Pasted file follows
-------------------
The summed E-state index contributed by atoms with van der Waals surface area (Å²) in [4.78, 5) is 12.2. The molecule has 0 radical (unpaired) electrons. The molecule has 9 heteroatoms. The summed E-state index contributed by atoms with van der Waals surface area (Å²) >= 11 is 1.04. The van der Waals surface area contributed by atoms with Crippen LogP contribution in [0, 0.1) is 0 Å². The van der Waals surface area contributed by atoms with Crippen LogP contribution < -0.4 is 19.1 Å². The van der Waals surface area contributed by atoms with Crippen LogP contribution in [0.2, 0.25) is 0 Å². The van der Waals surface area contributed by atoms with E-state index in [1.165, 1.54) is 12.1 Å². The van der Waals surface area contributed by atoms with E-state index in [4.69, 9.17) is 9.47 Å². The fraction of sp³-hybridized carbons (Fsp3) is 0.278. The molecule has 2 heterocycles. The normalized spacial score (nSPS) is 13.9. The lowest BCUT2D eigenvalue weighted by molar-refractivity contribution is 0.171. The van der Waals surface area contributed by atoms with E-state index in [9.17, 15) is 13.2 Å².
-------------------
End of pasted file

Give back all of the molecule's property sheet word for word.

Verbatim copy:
The summed E-state index contributed by atoms with van der Waals surface area (Å²) in [4.78, 5) is 12.2. The molecule has 0 radical (unpaired) electrons. The molecule has 9 heteroatoms. The summed E-state index contributed by atoms with van der Waals surface area (Å²) >= 11 is 1.04. The van der Waals surface area contributed by atoms with Crippen LogP contribution in [0, 0.1) is 0 Å². The van der Waals surface area contributed by atoms with Crippen LogP contribution < -0.4 is 19.1 Å². The van der Waals surface area contributed by atoms with Crippen LogP contribution in [0.2, 0.25) is 0 Å². The van der Waals surface area contributed by atoms with E-state index in [1.165, 1.54) is 12.1 Å². The van der Waals surface area contributed by atoms with E-state index in [4.69, 9.17) is 9.47 Å². The fraction of sp³-hybridized carbons (Fsp3) is 0.278. The molecule has 2 heterocycles. The normalized spacial score (nSPS) is 13.9. The lowest BCUT2D eigenvalue weighted by molar-refractivity contribution is 0.171. The van der Waals surface area contributed by atoms with E-state index in [9.17, 15) is 13.2 Å².